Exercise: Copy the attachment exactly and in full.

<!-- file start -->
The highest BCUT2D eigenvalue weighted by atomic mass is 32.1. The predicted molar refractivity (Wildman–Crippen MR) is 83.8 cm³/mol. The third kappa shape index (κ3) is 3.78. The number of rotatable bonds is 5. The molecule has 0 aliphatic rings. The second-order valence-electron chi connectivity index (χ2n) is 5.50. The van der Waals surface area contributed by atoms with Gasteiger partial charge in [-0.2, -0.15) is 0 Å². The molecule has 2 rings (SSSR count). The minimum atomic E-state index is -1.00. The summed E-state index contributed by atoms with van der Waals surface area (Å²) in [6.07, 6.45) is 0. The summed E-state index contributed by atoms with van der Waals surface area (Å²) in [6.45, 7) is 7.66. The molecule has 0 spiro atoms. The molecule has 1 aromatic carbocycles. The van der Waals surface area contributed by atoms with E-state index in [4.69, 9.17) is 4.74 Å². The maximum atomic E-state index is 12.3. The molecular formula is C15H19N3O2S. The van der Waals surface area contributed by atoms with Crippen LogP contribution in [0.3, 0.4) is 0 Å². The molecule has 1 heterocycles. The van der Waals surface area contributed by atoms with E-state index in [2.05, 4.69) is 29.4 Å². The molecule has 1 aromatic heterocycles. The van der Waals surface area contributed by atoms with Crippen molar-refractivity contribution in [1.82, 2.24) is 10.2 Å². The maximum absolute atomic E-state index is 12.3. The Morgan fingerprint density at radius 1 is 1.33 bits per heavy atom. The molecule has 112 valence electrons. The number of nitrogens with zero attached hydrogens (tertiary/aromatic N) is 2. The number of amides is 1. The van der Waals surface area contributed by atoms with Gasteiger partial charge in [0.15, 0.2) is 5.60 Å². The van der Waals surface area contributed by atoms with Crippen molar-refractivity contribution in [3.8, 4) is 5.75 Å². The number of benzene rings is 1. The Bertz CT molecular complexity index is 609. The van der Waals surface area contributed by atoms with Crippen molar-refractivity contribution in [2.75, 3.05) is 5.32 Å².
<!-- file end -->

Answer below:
The highest BCUT2D eigenvalue weighted by atomic mass is 32.1. The predicted molar refractivity (Wildman–Crippen MR) is 83.8 cm³/mol. The third kappa shape index (κ3) is 3.78. The number of rotatable bonds is 5. The molecule has 0 aliphatic rings. The second-order valence-electron chi connectivity index (χ2n) is 5.50. The van der Waals surface area contributed by atoms with Gasteiger partial charge in [-0.2, -0.15) is 0 Å². The molecule has 2 rings (SSSR count). The minimum atomic E-state index is -1.00. The summed E-state index contributed by atoms with van der Waals surface area (Å²) in [6.07, 6.45) is 0. The summed E-state index contributed by atoms with van der Waals surface area (Å²) in [6.45, 7) is 7.66. The molecule has 0 spiro atoms. The molecule has 1 aromatic carbocycles. The van der Waals surface area contributed by atoms with E-state index in [4.69, 9.17) is 4.74 Å². The maximum atomic E-state index is 12.3. The molecular formula is C15H19N3O2S. The van der Waals surface area contributed by atoms with Crippen LogP contribution in [0.3, 0.4) is 0 Å². The molecule has 1 heterocycles. The van der Waals surface area contributed by atoms with E-state index in [2.05, 4.69) is 29.4 Å². The molecule has 1 aromatic heterocycles. The van der Waals surface area contributed by atoms with Crippen molar-refractivity contribution in [1.82, 2.24) is 10.2 Å². The maximum absolute atomic E-state index is 12.3. The Morgan fingerprint density at radius 1 is 1.33 bits per heavy atom. The molecule has 112 valence electrons. The number of nitrogens with zero attached hydrogens (tertiary/aromatic N) is 2. The number of amides is 1. The van der Waals surface area contributed by atoms with Gasteiger partial charge in [0.15, 0.2) is 5.60 Å². The van der Waals surface area contributed by atoms with Crippen molar-refractivity contribution in [3.8, 4) is 5.75 Å². The number of benzene rings is 1. The Bertz CT molecular complexity index is 609. The van der Waals surface area contributed by atoms with Crippen molar-refractivity contribution in [2.75, 3.05) is 5.32 Å².